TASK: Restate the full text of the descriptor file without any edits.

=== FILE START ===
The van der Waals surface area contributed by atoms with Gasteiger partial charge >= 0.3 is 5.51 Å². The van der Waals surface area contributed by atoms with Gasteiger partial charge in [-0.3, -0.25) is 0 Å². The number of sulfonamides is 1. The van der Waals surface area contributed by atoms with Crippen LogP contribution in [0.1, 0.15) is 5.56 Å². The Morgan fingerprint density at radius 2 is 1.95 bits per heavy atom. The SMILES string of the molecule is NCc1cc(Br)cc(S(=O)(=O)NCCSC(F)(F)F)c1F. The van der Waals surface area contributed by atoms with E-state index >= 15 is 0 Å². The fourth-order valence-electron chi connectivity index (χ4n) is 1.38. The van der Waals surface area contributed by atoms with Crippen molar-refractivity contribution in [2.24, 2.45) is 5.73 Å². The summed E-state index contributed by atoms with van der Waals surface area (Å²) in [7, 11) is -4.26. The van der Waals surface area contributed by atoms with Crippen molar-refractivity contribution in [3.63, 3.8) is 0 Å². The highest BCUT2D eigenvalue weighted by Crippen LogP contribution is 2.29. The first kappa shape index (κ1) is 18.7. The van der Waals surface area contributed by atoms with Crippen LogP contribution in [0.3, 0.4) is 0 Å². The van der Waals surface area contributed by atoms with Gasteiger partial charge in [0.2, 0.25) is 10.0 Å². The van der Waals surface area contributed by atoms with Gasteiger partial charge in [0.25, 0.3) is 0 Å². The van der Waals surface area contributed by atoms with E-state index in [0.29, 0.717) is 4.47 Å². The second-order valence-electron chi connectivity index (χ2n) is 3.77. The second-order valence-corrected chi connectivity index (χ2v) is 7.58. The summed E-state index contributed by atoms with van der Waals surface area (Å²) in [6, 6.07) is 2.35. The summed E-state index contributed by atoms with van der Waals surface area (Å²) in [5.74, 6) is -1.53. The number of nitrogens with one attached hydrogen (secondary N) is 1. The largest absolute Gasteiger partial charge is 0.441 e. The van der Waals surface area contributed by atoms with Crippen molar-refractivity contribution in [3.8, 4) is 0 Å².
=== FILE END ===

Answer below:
The van der Waals surface area contributed by atoms with Gasteiger partial charge >= 0.3 is 5.51 Å². The van der Waals surface area contributed by atoms with Gasteiger partial charge in [-0.3, -0.25) is 0 Å². The number of sulfonamides is 1. The van der Waals surface area contributed by atoms with Crippen LogP contribution in [0.1, 0.15) is 5.56 Å². The Morgan fingerprint density at radius 2 is 1.95 bits per heavy atom. The SMILES string of the molecule is NCc1cc(Br)cc(S(=O)(=O)NCCSC(F)(F)F)c1F. The van der Waals surface area contributed by atoms with E-state index >= 15 is 0 Å². The fourth-order valence-electron chi connectivity index (χ4n) is 1.38. The van der Waals surface area contributed by atoms with Crippen molar-refractivity contribution in [2.24, 2.45) is 5.73 Å². The summed E-state index contributed by atoms with van der Waals surface area (Å²) in [7, 11) is -4.26. The van der Waals surface area contributed by atoms with Crippen molar-refractivity contribution in [3.63, 3.8) is 0 Å². The highest BCUT2D eigenvalue weighted by Crippen LogP contribution is 2.29. The first kappa shape index (κ1) is 18.7. The van der Waals surface area contributed by atoms with Crippen LogP contribution in [0.3, 0.4) is 0 Å². The van der Waals surface area contributed by atoms with Gasteiger partial charge in [0.2, 0.25) is 10.0 Å². The van der Waals surface area contributed by atoms with Gasteiger partial charge in [0.25, 0.3) is 0 Å². The van der Waals surface area contributed by atoms with E-state index in [0.29, 0.717) is 4.47 Å². The second-order valence-electron chi connectivity index (χ2n) is 3.77. The second-order valence-corrected chi connectivity index (χ2v) is 7.58. The summed E-state index contributed by atoms with van der Waals surface area (Å²) in [6, 6.07) is 2.35. The summed E-state index contributed by atoms with van der Waals surface area (Å²) in [5.74, 6) is -1.53. The number of nitrogens with one attached hydrogen (secondary N) is 1. The largest absolute Gasteiger partial charge is 0.441 e. The van der Waals surface area contributed by atoms with Crippen molar-refractivity contribution in [3.8, 4) is 0 Å².